The Seattle Sounders face the Philadelphia Union this weekend. From a soccer perspective, the matchup isn’t too enticing. Despite the signing of USMNT player Maurice Edu, Philadelphia seems destined for another lackluster season. The Sounders, seemingly becoming the juggernaut Seattle’s always wanted, should roll. However this matchup, though nationally insignificant, plays a psychodrama for me every season.
In all other professional sports my allegiance is staunchly Philly. When the Sounders play the Union is the only time I see “PHI” in the corner of my screen and do not cheer for that team. My folks hail from South Philly and Bucks County, and I was raised on TastyKakes and hoagies, but not a fiber of my being relates to the Union. And that got me thinking about the curious nature of fandom. How it is an inheritance, a community and a culture.
My grandfather, Leo Coyle, was buried with the Philadelphia Inquirer’s sports page in his casket. In his 82 years on this mortal coil, he saw the Phillies win one World Series championship, but never an Eagles Super Bowl.
From my father and my grandfather, I inherited my Philadelphia fundamentalism for the Eagles, Phillies and Flyers. It is a deep, atavistic aspect of my character that connects me to my family and my past much like a religion or a national identity. It is a legacy you carry forward, an inheritance you are both blessed and burdened with. Like any inheritance, it bestows a communal consciousness. You know the foods, songs and poems of your people. It connects you to your family as both anchor and polestar.
Steve Kelley, former sportswriter for the Seattle Times, wrote a column when Cliff Lee spurned the Rangers and the Yankees to sign with the Phillies back in 2010. He wrote about how his father, a long-time Philadelphia sports fan, would have been so proud to see this coveted star choose Philadelphia. But his father was long dead and all Kelley could do was share his excitement with the memory of his father. I broke down reading this column. I started sobbing for no reason other than that, one day, the Eagles will win a big game, and I won’t have my father to share it with.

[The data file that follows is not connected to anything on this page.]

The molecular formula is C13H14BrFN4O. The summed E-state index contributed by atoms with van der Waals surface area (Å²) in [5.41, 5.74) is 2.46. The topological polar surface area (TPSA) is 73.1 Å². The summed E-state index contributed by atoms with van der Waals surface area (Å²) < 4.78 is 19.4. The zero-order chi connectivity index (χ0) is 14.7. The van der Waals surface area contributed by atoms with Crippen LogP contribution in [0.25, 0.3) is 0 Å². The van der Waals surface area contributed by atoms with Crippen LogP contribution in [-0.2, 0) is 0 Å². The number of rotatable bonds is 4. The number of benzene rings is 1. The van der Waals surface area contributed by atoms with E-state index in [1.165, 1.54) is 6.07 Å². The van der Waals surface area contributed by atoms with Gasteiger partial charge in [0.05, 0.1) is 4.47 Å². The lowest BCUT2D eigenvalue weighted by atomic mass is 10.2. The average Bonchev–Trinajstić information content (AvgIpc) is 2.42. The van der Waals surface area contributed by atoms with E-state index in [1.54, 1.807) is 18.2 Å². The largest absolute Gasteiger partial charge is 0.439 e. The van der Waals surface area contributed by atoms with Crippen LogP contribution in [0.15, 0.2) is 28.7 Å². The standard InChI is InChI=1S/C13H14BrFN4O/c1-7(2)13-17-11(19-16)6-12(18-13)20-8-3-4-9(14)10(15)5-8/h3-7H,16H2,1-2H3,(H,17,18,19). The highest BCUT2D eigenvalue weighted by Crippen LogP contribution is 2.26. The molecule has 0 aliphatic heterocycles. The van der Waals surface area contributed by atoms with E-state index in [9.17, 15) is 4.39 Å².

But my father never cheered for the Philadelphia Union.
All fandom starts as communal because we identify with our home. Proud New Yorkers became Yankees fans, proud Angelenos Dodgers fans. In 1977, when the Seattle Mariners permanently brought Major League Baseball to the Pacific Northwest, Seattleites supported the team merely because they were Seattle’s. There was no deep connection to the team, not yet.
Think of all the fair weather Seahawks fans last season. Many Seattleites who never cared a bit about the Seahawks were genuinely, and deservedly, excited during the Super Bowl run. Maybe they didn’t all have 12 tattoos, but something big and good had happened to their city. Sports success engenders a sense of pride by association. Maybe pride isn’t right, maybe it is greatness by association, or accomplishment. Maybe it is as simple as relevance. Seattle wins the Super Bowl and the nation can no longer ignore that city tucked up in the corner of the country. When our sporting institutions win, we feel, finally, recognized.
My wife Kennan was flabbergasted that she fell in love with a typical American sports fan. She was born and raised in Ballard, but back in 2005, when Mike Holmgren had led the Seahawks to their first Super Bowl, she had no idea why there was a blue 12 flag flying from the Space Needle. Not raised to love professional sports, she took the popular counter position and espoused the greedy and vacuous nature of the whole enterprise.
She has never once taken a shine to the Eagles or Phillies, but we have fallen, together, deeper into our Sounders devotion. It was fairly easy for me to fall in love with the Rave Green, I know how to be besotted by a team. She had more fits and starts. She used to scoff when I’d dig around the internet for a bootleg feed of an Open Cup game. She’d complain I was “getting too into it”, making it less fun with my intensity and moping around the house after a loss. Now she is Sounders-til-she-dies.
I should have recognized the point of no return last August on vacation in Belfair. Dempsey had joined the team, the Sounders were locking in, having won three in a row, and had travelled to Houston to take on the red hot Dynamo. The cabin we were staying at had no television, so we drove around North Shore Road until we found the Udder Room Bar and asked if we could catch the game. We were the only people in the bar, sitting watch a crappy broadcast of the Sounders get pounded by Giles Barnes and the Dynamo. We were supposed to be on a vacation. We watched the whole game.
Sports gives us permission to feel something ineffable and unifying. Maybe it is a fault of modern culture, or masculine mores in general, but too little are we allowed to feel. Fandom is one such outlet.
In the book I often quote, Soccernomics, authors Kuper and Szymanski discuss the tangible social benefits of World Cups, Olympics and other global competitions. After listing the appallingly low economic benefit of nations hosting such competitions, Kuper and Szymanski explain that the happiness quotient of a city skyrockets when their teams do well. Sporting success, and hosting sporting greatness, makes people feel connected, less alone. Crime plummets, suicide rates fall, and productivity increases. Why? The human animal is a social animal. Too often we toil in a shallow fiefdom of our own mind, getting and spending and forgetting those we share life with. Sports reminds us we are not alone.
Fandom is a passion. It allows you to lead a more wholehearted life, as being a fan admits a longing for connection. Being a fan makes you vulnerable. It gives you permission to hope and cry, and hug your father.